This revised extractables protocol for polymeric single-use components in biopharmaceutical manufacturing is based on an extensive scientific review and represents the combined opinion of the biopharmaceutical manufacturers and, crucially, the supply chain. It will reduce costs and focus people on the important data points. The protocol provides guidance on the suggested methods for extractables studies, including sample preparation, extraction conditions, recording test-article sampling conditions, and reporting data from the analysis of extracts. Flexibility is built-in, allowing suppliers to alter many study parameters due to restrictions based on the use of SUS, physical form factor, chemical compatibilities, etc.
The new protocol includes significant changes to the 2014 version, including the removal of 5M sodium chloride and 1% Polysorbate 80 as extraction solvents, the elimination of the time-point zero interval, and the elimination of elemental analysis of 50% Ethanol extracts.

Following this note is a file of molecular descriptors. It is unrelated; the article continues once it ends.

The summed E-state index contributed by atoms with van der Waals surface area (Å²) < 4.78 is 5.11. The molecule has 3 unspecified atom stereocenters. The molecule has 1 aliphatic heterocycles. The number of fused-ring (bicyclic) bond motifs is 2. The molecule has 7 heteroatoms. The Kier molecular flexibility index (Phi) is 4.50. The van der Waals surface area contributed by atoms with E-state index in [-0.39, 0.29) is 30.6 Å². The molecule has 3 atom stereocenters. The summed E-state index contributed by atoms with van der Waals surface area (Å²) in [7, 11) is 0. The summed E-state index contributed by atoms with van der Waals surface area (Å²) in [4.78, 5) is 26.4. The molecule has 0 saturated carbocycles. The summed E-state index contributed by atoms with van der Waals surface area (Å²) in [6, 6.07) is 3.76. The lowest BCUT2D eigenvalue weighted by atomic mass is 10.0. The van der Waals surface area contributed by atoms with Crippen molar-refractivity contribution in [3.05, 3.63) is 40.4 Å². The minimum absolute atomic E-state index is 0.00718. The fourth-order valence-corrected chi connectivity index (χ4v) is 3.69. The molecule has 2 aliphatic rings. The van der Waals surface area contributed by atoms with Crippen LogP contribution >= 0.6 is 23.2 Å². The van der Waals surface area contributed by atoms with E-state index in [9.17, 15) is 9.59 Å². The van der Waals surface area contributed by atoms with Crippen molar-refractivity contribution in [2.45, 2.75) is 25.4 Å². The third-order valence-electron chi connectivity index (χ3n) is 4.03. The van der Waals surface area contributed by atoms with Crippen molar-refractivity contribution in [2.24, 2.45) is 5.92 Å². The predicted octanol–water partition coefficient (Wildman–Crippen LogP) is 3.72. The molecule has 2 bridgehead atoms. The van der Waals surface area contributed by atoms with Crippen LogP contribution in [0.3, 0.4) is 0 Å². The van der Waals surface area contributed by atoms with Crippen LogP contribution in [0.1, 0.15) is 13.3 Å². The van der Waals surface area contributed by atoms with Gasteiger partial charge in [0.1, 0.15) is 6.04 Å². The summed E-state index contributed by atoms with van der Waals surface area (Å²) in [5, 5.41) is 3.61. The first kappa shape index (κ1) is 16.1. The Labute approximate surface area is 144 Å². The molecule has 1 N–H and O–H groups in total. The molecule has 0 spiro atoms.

Since 2017, it has been mandatory for suppliers of APIs, excipients and packaging materials to register their material in China on the DMF registration platform. While many agencies ask for details of a component’s quality and its impact on products, the Chinese requirements for ‘high risk’ materials, such as those used in biopharmaceuticals, also ask for historical information that is typically proprietary which many suppliers are reluctant to share. This paper summarizes the requirements for raw materials in other ICH countries and compares these to the Chinese approach. The paper also lists all of the details needed for the Chinese registration of biopharmaceutical products’ raw materials in a single place, to help suppliers register their products into this vast market.